A Daughter of the King
by Catherine Pettersson
The WIld Rose Press

"Her existence had become a perverse fairytale, one that had transformed her from princess to peasant."

Based on the life of her ancestor, Pettersson's novel traces a girl's passage from France to New France (Quebec) as one of the "King's Daughters" intended to populate the new colony in 1668. Jeanne Denot never intended to leave her home at Mursay. Her father, a French officer, promises she will inherit the estate. Jeanne lives at Mursay with her aunt Mimi and cousin Francoise. Her father is often gone on soldierly missions. He dies when Jeanne comes of age.

Soon after her first ball, Jeanne and Francoise are invited to Paris to be presented at court. Jeanne finds herself cast overboard during the river voyage, fights her way to land, and winds up in a Paris poorhouse, where she meets Madeleine, her new best friend. Madeleine helps Jeanne try to find her aunt at the palace, to no avail. They begin to suspect her aunt doesn't want Jeanne to find her. An encounter with a courier promising to bring the girls to meet aunt Mimi confirms their suspicions and ends in violence. When Jeanne and Madeleine hear of an opportunity to travel abroad and start a new life, they take it. Ship life mirrors street life, with the rich on upper decks and the poor, like Jeanne, Madeleine, and other mademoiselles, below. Love changes the tides for the heroines aboard the ship.

With chapters going back and forth between the ship and Jeanne's upbringing in Mursay, the novel frames the plot as a multi-layered dialogue. Just as Jeanne's present situation on the way to New France plays out the effects of her past, the novel shows the origins of ongoing problems today. The story not only portrays life in the seventeenth century, but it also comments on injustices through its "noble" characters.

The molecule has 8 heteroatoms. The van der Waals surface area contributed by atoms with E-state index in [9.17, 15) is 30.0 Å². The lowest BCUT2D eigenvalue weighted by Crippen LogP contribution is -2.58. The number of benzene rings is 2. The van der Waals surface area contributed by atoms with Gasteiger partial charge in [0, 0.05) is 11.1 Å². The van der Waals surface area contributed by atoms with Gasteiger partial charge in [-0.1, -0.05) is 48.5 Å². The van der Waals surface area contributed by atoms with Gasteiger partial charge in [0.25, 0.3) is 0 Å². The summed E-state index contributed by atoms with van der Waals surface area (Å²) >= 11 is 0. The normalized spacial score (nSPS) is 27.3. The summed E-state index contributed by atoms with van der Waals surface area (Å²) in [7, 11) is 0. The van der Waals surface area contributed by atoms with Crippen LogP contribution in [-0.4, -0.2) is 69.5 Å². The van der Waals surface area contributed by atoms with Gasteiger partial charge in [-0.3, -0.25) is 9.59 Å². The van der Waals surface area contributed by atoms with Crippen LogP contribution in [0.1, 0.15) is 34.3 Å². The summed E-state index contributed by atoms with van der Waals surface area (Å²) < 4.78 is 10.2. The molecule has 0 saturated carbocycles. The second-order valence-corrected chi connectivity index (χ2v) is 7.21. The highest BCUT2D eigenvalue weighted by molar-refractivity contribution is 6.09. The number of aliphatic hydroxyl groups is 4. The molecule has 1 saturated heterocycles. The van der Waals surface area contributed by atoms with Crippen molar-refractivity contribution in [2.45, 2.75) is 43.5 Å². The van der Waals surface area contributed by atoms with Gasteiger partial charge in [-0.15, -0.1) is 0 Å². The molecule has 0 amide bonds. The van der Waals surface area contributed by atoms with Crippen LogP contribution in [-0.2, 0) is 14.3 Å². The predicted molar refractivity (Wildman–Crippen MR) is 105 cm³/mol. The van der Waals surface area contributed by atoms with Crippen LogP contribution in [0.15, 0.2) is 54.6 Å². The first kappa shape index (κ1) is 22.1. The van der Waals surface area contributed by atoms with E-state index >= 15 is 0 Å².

Quotes at the beginning of chapters from a variety of sources show extensive research without getting in the story's way. Cast low from her high life, Jeanne experiences hospitality, bravery, and cunning exemplified by her poorer companions. In this way, she points out ways this class is only considered poor because of the way upper classes look at it and not because poverty, moral or monetary, is inherent in these people. Madeleine, who saves Jeanne physically and emotionally, is a prime example of the inherent riches within this class. Teeth, a surly mademoiselle, is another. She shows her tender side when she acts as a midwife for a pregnant girl on board. The girls' conversations, replete with foul language and witticisms, suggest a comic, hopeful outcome when the past and present talk to each other. The vibrant discussions between characters also convey the author's fun in writing and leading a writing group. The act of looking into her family's past yields abundant and creative results.

Parallels between pairs of characters cause tensions that pull the action along. Jeanne and the madam who oversees the king's daughters both go overboard. Their situations question each other in comparison. Which is nefarious? The man Jeanne's father sets her up with and the one she actually loves also inform each other. Set side by side, Jeanne's choice is clear to her but not to society. Aunt Mimi's lover, Father Dieudonne, is comparable to a crazy hermit who helps Jeanne when she first arrives in Paris. His Saint Francis-like demeanor, although addled, reveals Dieudonne's hypocrisy. These foils point to the book's outlook, reflected in Jeanne's final heroic actions. She applies timeless lessons derived from her reading and life experience to an ending that is happy and relevant to any age.

A 2022 Eric Hoffer Book Award E-Book Fiction Honorable Mention & Grand Prize Short-List book

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